Ontario bishops pleased with McGuinty's about-face on sex ed curriculum

  • April 23, 2010
Sex EducationTORONTO - The Assembly of Catholic Bishops of Ontario has welcomed Premier Dalton McGuinty''s decision to rethink a controversial sex ed curriculum for elementary school students.

“We certainly welcome this new round of consultations and the Catholic community will offer its input. We will continue working with the Ministry of Education as we always have,” Lou Piovesan, the Assembly's general secretary, told The Catholic Register.

McGuinty had formally announced and defended the new curriculum on April 20 which would have introduced terms like oral sex, anal intercourse and masturbation to Grades 6 and 7 students and taught Grade 3 students about sexual identity and orientation. The new curriculum would have started with lessons about the proper names of body parts, including genitalia, to Grade 1 students.

But two days later, after some vocal opposition from parents and religious groups, McGuinty decided to reconsider.

“The government has decided to revisit the revised curriculum and create more opportunities for parents to provide input. The government is currently considering next steps and will provide more information as soon as it is available,” said Ministry of Education spokesperson Gary Wheeler.

The changes would have been part of a new curriculum on health and physical education which was quietly introduced on the education ministry's web site in January. It had gone largely unnoticed until a religious group led by evangelist Charles McVety announced he was organizing a May 10 protest against the previously proposed changes.

Before the government's about-face on April 22, McGuinty had said all publicly funded schools, including Catholic schools, would have to implement the new changes in the fall. Now, the premier says the reason for reconsidering the new curriculum was because of the concerns he heard from parents.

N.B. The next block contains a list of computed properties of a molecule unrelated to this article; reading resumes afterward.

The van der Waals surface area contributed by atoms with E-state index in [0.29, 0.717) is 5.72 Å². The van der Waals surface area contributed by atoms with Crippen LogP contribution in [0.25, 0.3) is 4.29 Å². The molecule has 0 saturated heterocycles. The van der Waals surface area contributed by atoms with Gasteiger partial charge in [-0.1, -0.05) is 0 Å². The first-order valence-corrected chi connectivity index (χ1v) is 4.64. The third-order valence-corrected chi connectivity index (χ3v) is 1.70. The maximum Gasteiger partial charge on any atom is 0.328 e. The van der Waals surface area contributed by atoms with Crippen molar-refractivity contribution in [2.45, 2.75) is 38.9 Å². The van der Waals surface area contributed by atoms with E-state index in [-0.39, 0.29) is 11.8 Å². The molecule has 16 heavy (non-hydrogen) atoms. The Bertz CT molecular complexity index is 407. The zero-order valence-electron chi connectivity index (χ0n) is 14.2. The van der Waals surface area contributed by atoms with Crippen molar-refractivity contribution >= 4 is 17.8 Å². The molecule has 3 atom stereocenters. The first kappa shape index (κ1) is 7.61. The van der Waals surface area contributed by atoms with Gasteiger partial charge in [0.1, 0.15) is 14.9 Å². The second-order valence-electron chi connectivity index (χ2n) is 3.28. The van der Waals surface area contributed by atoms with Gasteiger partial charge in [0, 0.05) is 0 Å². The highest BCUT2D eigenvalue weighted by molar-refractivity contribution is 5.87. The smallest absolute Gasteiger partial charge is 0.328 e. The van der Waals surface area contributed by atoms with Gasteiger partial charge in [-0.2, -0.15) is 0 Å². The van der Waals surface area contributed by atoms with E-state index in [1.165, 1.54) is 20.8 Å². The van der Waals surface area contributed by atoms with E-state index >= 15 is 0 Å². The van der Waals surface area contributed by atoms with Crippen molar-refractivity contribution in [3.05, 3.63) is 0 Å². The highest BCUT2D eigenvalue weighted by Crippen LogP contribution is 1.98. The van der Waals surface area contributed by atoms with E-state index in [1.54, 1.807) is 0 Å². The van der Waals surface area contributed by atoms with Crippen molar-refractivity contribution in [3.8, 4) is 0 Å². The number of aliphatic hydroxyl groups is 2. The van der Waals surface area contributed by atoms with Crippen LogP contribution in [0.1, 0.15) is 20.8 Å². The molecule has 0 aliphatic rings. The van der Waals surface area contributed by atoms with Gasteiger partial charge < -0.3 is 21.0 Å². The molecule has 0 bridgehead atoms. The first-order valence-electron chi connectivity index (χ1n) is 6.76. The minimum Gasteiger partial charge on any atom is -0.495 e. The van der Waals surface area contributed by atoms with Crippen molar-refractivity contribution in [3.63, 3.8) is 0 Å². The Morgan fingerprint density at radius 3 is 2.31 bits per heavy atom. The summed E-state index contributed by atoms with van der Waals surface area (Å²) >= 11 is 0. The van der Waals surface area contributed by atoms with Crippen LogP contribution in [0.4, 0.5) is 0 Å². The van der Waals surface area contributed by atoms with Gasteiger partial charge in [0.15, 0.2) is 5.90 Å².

Murielle Boudreau, chair of the Greater Toronto Catholic Parent Network, told The Catholic Register, said the group's main concern was the lack of consultation with parents.

“The main issue was that this was taking control out of the parents' hands completely (with regard to) the degree of sexual information to be given to children,” she said. “It's not up to the government to tell us that. The parent decides that.”

Boudreau, who has a daughter in Grade 10 attending a public Catholic school, said she spoke with many parents who were “flabbergasted” about the proposed curriculum.

Sex education for children starting in Grade 1 could confuse students who are too young to understand such sensitive topics and need a qualified adult, especially their parents, to explain to them what is being taught, Boudreau said.

“If we don't have any more religious rights in this province, let us know because that's a different ball game.”  

In a statement before McGuinty's reversal, the Assembly of Catholic Bishops of Ontario also re-asserted the rights of Ontario's public Catholic schools.

“As a general response, provincial curriculum which is to be implemented in Catholic schools should respect the denominational rights explicitly accorded in Section 93 of Canada's Constitution and reinforced in Section 29 of the Charter of Rights and Freedoms,” Piovesan said.

“In particular, when it comes to matters of faith and morality, the aforementioned denominational rights accorded to Catholic schools in Ontario would supersede Ministry of Education proposed curriculum content (in those specific areas) if it is determined that the content is at variance with the principles and teaching of the Catholic Church.”  

But for Catholic teachers, there wouldn't have been a big change in teaching sex education, says the head of the Catholic teachers' union. James Ryan, president of the Ontario English Catholic Teachers' Association, told The Register that students in Catholic schools are already taught what the government had been proposing in the new curriculum, but through age-appropriate lesson plans and within a Catholic lens. The program, called “Fully Alive,” which begins in Grade 1, teaches students in Grade 3 about human sexuality, Ryan said.

“We view that human sexuality is not purely about the physical sense, but (students) are taught all about relationships and love. Sexuality is about love,” he said.

Ryan added that topics such as homosexuality and sexual orientation, which were included in the government's proposed curriculum, are already taught to Catholic students in Grade 8 and are in line with Catholic teachings and emphasize chastity, non-discrimination and respect for others.

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